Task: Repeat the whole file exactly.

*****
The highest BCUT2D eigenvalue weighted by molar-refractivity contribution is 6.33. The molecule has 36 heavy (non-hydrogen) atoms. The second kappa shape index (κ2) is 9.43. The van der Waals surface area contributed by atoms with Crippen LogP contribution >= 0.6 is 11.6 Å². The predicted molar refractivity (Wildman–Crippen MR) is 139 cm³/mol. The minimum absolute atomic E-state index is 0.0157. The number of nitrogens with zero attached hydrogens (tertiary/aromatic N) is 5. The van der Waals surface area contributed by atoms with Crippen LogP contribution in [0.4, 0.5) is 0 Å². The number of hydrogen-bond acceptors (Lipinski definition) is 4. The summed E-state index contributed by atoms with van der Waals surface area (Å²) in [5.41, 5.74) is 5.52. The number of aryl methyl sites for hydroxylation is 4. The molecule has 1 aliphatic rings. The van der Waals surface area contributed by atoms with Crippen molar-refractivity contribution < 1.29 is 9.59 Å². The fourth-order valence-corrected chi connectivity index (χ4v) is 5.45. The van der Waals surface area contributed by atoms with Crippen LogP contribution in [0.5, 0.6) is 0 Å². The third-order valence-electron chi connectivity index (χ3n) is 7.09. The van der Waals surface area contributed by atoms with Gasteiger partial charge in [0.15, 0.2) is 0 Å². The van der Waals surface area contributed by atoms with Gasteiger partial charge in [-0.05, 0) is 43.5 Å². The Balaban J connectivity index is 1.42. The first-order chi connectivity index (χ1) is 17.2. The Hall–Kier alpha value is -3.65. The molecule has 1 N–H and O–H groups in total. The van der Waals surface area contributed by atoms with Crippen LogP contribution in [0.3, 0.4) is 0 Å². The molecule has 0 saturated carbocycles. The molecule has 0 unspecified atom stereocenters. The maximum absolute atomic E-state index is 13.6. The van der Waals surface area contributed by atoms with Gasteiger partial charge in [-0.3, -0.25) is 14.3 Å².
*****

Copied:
The highest BCUT2D eigenvalue weighted by molar-refractivity contribution is 6.33. The molecule has 36 heavy (non-hydrogen) atoms. The second kappa shape index (κ2) is 9.43. The van der Waals surface area contributed by atoms with Crippen LogP contribution >= 0.6 is 11.6 Å². The predicted molar refractivity (Wildman–Crippen MR) is 139 cm³/mol. The minimum absolute atomic E-state index is 0.0157. The number of nitrogens with zero attached hydrogens (tertiary/aromatic N) is 5. The van der Waals surface area contributed by atoms with Crippen LogP contribution in [0.4, 0.5) is 0 Å². The number of hydrogen-bond acceptors (Lipinski definition) is 4. The summed E-state index contributed by atoms with van der Waals surface area (Å²) in [5.41, 5.74) is 5.52. The number of aryl methyl sites for hydroxylation is 4. The molecule has 1 aliphatic rings. The van der Waals surface area contributed by atoms with Crippen molar-refractivity contribution < 1.29 is 9.59 Å². The fourth-order valence-corrected chi connectivity index (χ4v) is 5.45. The van der Waals surface area contributed by atoms with Crippen LogP contribution in [0.5, 0.6) is 0 Å². The third-order valence-electron chi connectivity index (χ3n) is 7.09. The van der Waals surface area contributed by atoms with Gasteiger partial charge in [0.15, 0.2) is 0 Å². The van der Waals surface area contributed by atoms with Gasteiger partial charge in [-0.05, 0) is 43.5 Å². The Balaban J connectivity index is 1.42. The first-order chi connectivity index (χ1) is 17.2. The Hall–Kier alpha value is -3.65. The molecule has 1 N–H and O–H groups in total. The van der Waals surface area contributed by atoms with Crippen LogP contribution in [0.3, 0.4) is 0 Å². The molecule has 0 saturated carbocycles. The molecule has 0 unspecified atom stereocenters. The maximum absolute atomic E-state index is 13.6. The van der Waals surface area contributed by atoms with Gasteiger partial charge in [-0.3, -0.25) is 14.3 Å².